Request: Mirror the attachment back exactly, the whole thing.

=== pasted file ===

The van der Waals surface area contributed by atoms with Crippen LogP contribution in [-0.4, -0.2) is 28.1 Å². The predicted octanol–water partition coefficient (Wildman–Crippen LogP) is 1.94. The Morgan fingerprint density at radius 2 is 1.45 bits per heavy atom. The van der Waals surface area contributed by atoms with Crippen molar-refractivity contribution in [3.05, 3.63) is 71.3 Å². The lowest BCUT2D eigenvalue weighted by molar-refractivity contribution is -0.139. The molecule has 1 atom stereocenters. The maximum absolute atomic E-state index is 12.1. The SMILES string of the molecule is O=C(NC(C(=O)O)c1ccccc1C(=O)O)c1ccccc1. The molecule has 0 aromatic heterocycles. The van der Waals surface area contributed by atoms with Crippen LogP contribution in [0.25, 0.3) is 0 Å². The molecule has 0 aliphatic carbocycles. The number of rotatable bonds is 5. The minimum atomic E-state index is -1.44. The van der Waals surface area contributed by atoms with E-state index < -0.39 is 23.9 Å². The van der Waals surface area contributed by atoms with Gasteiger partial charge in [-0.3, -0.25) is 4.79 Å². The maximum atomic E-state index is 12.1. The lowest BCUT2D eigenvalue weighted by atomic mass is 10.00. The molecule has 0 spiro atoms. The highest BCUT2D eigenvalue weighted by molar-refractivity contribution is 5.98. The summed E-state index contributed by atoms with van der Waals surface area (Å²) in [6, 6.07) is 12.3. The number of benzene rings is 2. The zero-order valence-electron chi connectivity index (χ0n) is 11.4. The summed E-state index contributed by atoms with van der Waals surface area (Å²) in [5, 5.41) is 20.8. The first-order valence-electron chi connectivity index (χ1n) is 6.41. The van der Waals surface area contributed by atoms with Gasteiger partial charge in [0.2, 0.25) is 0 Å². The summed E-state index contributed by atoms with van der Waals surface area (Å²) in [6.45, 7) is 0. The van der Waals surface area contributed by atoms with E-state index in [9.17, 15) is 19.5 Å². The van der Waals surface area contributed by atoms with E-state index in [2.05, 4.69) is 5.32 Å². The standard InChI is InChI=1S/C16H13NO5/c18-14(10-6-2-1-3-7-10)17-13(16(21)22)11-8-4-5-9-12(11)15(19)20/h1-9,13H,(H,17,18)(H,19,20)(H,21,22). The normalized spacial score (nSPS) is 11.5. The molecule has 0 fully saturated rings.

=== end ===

The van der Waals surface area contributed by atoms with Crippen LogP contribution in [-0.4, -0.2) is 28.1 Å². The predicted octanol–water partition coefficient (Wildman–Crippen LogP) is 1.94. The Morgan fingerprint density at radius 2 is 1.45 bits per heavy atom. The van der Waals surface area contributed by atoms with Crippen molar-refractivity contribution in [3.05, 3.63) is 71.3 Å². The lowest BCUT2D eigenvalue weighted by molar-refractivity contribution is -0.139. The molecule has 1 atom stereocenters. The maximum absolute atomic E-state index is 12.1. The SMILES string of the molecule is O=C(NC(C(=O)O)c1ccccc1C(=O)O)c1ccccc1. The molecule has 0 aromatic heterocycles. The van der Waals surface area contributed by atoms with Crippen LogP contribution in [0.25, 0.3) is 0 Å². The molecule has 0 aliphatic carbocycles. The number of rotatable bonds is 5. The minimum atomic E-state index is -1.44. The van der Waals surface area contributed by atoms with E-state index < -0.39 is 23.9 Å². The van der Waals surface area contributed by atoms with Gasteiger partial charge in [-0.3, -0.25) is 4.79 Å². The maximum atomic E-state index is 12.1. The lowest BCUT2D eigenvalue weighted by atomic mass is 10.00. The molecule has 0 spiro atoms. The highest BCUT2D eigenvalue weighted by molar-refractivity contribution is 5.98. The summed E-state index contributed by atoms with van der Waals surface area (Å²) in [6, 6.07) is 12.3. The number of benzene rings is 2. The zero-order valence-electron chi connectivity index (χ0n) is 11.4. The summed E-state index contributed by atoms with van der Waals surface area (Å²) in [5, 5.41) is 20.8. The first-order valence-electron chi connectivity index (χ1n) is 6.41. The van der Waals surface area contributed by atoms with Gasteiger partial charge in [0.2, 0.25) is 0 Å². The summed E-state index contributed by atoms with van der Waals surface area (Å²) in [6.45, 7) is 0. The van der Waals surface area contributed by atoms with E-state index in [9.17, 15) is 19.5 Å². The van der Waals surface area contributed by atoms with E-state index in [2.05, 4.69) is 5.32 Å². The standard InChI is InChI=1S/C16H13NO5/c18-14(10-6-2-1-3-7-10)17-13(16(21)22)11-8-4-5-9-12(11)15(19)20/h1-9,13H,(H,17,18)(H,19,20)(H,21,22). The normalized spacial score (nSPS) is 11.5. The molecule has 0 fully saturated rings.